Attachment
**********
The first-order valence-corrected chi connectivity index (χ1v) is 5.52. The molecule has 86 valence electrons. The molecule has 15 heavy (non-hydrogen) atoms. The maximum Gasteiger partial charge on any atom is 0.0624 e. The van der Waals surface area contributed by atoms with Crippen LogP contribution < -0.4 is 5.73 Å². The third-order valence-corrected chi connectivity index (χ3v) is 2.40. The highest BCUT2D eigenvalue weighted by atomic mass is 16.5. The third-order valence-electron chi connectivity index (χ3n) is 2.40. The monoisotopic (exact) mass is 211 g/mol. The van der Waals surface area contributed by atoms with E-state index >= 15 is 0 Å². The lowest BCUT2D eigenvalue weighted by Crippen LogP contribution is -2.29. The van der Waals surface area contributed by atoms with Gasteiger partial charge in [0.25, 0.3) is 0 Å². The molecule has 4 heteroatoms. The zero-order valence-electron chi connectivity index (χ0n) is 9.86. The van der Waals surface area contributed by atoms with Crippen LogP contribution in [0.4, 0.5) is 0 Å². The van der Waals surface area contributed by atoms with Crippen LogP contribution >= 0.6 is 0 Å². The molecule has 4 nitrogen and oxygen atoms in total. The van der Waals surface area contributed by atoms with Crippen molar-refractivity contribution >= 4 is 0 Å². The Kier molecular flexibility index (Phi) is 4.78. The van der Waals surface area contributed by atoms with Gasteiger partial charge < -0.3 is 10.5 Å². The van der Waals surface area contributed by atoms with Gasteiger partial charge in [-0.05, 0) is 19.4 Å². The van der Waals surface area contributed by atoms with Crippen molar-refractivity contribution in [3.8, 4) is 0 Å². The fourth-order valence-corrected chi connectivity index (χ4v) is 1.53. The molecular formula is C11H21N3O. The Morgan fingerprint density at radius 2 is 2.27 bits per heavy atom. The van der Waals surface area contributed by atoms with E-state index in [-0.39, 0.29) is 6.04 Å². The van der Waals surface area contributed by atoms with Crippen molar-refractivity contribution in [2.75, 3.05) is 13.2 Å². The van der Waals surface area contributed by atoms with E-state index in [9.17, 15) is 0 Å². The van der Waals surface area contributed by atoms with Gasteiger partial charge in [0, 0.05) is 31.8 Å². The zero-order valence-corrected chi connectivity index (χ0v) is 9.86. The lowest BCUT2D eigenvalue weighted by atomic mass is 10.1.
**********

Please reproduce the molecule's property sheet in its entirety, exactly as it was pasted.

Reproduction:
The first-order valence-corrected chi connectivity index (χ1v) is 5.52. The molecule has 86 valence electrons. The molecule has 15 heavy (non-hydrogen) atoms. The maximum Gasteiger partial charge on any atom is 0.0624 e. The van der Waals surface area contributed by atoms with Crippen LogP contribution < -0.4 is 5.73 Å². The third-order valence-corrected chi connectivity index (χ3v) is 2.40. The highest BCUT2D eigenvalue weighted by atomic mass is 16.5. The third-order valence-electron chi connectivity index (χ3n) is 2.40. The monoisotopic (exact) mass is 211 g/mol. The van der Waals surface area contributed by atoms with E-state index >= 15 is 0 Å². The lowest BCUT2D eigenvalue weighted by Crippen LogP contribution is -2.29. The van der Waals surface area contributed by atoms with Gasteiger partial charge in [0.25, 0.3) is 0 Å². The molecule has 4 heteroatoms. The zero-order valence-electron chi connectivity index (χ0n) is 9.86. The van der Waals surface area contributed by atoms with Crippen LogP contribution in [0.4, 0.5) is 0 Å². The van der Waals surface area contributed by atoms with Crippen LogP contribution >= 0.6 is 0 Å². The molecule has 4 nitrogen and oxygen atoms in total. The van der Waals surface area contributed by atoms with Crippen molar-refractivity contribution >= 4 is 0 Å². The Kier molecular flexibility index (Phi) is 4.78. The van der Waals surface area contributed by atoms with Gasteiger partial charge < -0.3 is 10.5 Å². The van der Waals surface area contributed by atoms with Gasteiger partial charge in [-0.05, 0) is 19.4 Å². The van der Waals surface area contributed by atoms with Crippen molar-refractivity contribution in [3.8, 4) is 0 Å². The fourth-order valence-corrected chi connectivity index (χ4v) is 1.53. The molecular formula is C11H21N3O. The Morgan fingerprint density at radius 2 is 2.27 bits per heavy atom. The van der Waals surface area contributed by atoms with E-state index in [-0.39, 0.29) is 6.04 Å². The van der Waals surface area contributed by atoms with Crippen molar-refractivity contribution in [2.75, 3.05) is 13.2 Å². The van der Waals surface area contributed by atoms with E-state index in [9.17, 15) is 0 Å². The van der Waals surface area contributed by atoms with Gasteiger partial charge in [0, 0.05) is 31.8 Å². The zero-order valence-corrected chi connectivity index (χ0v) is 9.86. The lowest BCUT2D eigenvalue weighted by atomic mass is 10.1.